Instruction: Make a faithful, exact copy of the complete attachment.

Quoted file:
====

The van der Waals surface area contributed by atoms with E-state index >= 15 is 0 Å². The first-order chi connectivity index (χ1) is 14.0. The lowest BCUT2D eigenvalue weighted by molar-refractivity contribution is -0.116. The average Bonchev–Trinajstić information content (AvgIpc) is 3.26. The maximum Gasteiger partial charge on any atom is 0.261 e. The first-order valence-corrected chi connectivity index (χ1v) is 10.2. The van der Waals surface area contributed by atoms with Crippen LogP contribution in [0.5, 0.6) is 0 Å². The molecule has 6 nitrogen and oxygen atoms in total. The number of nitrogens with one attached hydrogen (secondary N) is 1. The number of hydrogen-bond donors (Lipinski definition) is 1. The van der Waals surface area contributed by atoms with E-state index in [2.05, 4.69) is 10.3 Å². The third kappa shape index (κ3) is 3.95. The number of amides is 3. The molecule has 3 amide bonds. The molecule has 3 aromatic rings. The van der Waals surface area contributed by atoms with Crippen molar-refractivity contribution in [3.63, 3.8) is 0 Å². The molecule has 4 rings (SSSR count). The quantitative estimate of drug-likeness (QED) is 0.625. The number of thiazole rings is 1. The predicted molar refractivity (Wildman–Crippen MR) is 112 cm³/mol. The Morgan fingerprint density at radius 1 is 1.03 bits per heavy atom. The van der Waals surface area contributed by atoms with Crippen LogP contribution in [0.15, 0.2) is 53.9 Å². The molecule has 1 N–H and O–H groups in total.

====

The van der Waals surface area contributed by atoms with E-state index >= 15 is 0 Å². The first-order chi connectivity index (χ1) is 14.0. The lowest BCUT2D eigenvalue weighted by molar-refractivity contribution is -0.116. The average Bonchev–Trinajstić information content (AvgIpc) is 3.26. The maximum Gasteiger partial charge on any atom is 0.261 e. The first-order valence-corrected chi connectivity index (χ1v) is 10.2. The van der Waals surface area contributed by atoms with Crippen LogP contribution in [0.5, 0.6) is 0 Å². The molecule has 6 nitrogen and oxygen atoms in total. The number of nitrogens with one attached hydrogen (secondary N) is 1. The number of hydrogen-bond donors (Lipinski definition) is 1. The van der Waals surface area contributed by atoms with E-state index in [2.05, 4.69) is 10.3 Å². The third kappa shape index (κ3) is 3.95. The number of amides is 3. The molecule has 3 amide bonds. The molecule has 3 aromatic rings. The van der Waals surface area contributed by atoms with Crippen molar-refractivity contribution in [3.63, 3.8) is 0 Å². The molecule has 4 rings (SSSR count). The quantitative estimate of drug-likeness (QED) is 0.625. The number of thiazole rings is 1. The predicted molar refractivity (Wildman–Crippen MR) is 112 cm³/mol. The Morgan fingerprint density at radius 1 is 1.03 bits per heavy atom. The van der Waals surface area contributed by atoms with Crippen LogP contribution in [0.15, 0.2) is 53.9 Å². The molecule has 1 N–H and O–H groups in total.